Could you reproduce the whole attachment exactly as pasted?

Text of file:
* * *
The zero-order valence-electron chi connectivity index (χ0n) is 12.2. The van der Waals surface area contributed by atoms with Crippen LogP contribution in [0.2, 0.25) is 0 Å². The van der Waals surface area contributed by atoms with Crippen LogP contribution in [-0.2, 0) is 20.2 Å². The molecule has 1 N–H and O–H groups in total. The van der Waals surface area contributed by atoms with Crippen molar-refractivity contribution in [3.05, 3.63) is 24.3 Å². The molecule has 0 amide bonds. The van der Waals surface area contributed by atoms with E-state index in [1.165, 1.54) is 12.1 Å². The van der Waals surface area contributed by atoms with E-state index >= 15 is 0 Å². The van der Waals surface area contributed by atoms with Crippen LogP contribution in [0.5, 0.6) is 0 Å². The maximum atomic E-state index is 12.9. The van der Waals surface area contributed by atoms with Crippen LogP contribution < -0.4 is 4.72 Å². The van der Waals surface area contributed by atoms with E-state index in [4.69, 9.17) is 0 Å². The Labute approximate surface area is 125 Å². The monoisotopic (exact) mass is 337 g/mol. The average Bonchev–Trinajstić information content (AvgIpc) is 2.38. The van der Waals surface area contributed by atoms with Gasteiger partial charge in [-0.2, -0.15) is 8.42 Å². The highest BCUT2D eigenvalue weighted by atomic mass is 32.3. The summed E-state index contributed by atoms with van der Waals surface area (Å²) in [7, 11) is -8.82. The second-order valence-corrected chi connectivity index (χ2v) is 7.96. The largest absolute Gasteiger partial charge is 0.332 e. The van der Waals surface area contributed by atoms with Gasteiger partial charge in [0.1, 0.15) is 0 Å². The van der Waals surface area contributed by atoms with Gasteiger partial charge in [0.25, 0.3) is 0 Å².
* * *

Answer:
The zero-order valence-electron chi connectivity index (χ0n) is 12.2. The van der Waals surface area contributed by atoms with Crippen LogP contribution in [0.2, 0.25) is 0 Å². The van der Waals surface area contributed by atoms with Crippen LogP contribution in [-0.2, 0) is 20.2 Å². The molecule has 1 N–H and O–H groups in total. The van der Waals surface area contributed by atoms with Crippen molar-refractivity contribution in [3.05, 3.63) is 24.3 Å². The molecule has 0 amide bonds. The van der Waals surface area contributed by atoms with E-state index in [1.165, 1.54) is 12.1 Å². The van der Waals surface area contributed by atoms with E-state index >= 15 is 0 Å². The van der Waals surface area contributed by atoms with Crippen LogP contribution in [0.5, 0.6) is 0 Å². The maximum atomic E-state index is 12.9. The van der Waals surface area contributed by atoms with Crippen LogP contribution < -0.4 is 4.72 Å². The van der Waals surface area contributed by atoms with E-state index in [4.69, 9.17) is 0 Å². The Labute approximate surface area is 125 Å². The monoisotopic (exact) mass is 337 g/mol. The average Bonchev–Trinajstić information content (AvgIpc) is 2.38. The van der Waals surface area contributed by atoms with Gasteiger partial charge in [-0.2, -0.15) is 8.42 Å². The highest BCUT2D eigenvalue weighted by atomic mass is 32.3. The summed E-state index contributed by atoms with van der Waals surface area (Å²) in [7, 11) is -8.82. The second-order valence-corrected chi connectivity index (χ2v) is 7.96. The largest absolute Gasteiger partial charge is 0.332 e. The van der Waals surface area contributed by atoms with Gasteiger partial charge in [0.1, 0.15) is 0 Å². The van der Waals surface area contributed by atoms with Gasteiger partial charge in [0.25, 0.3) is 0 Å².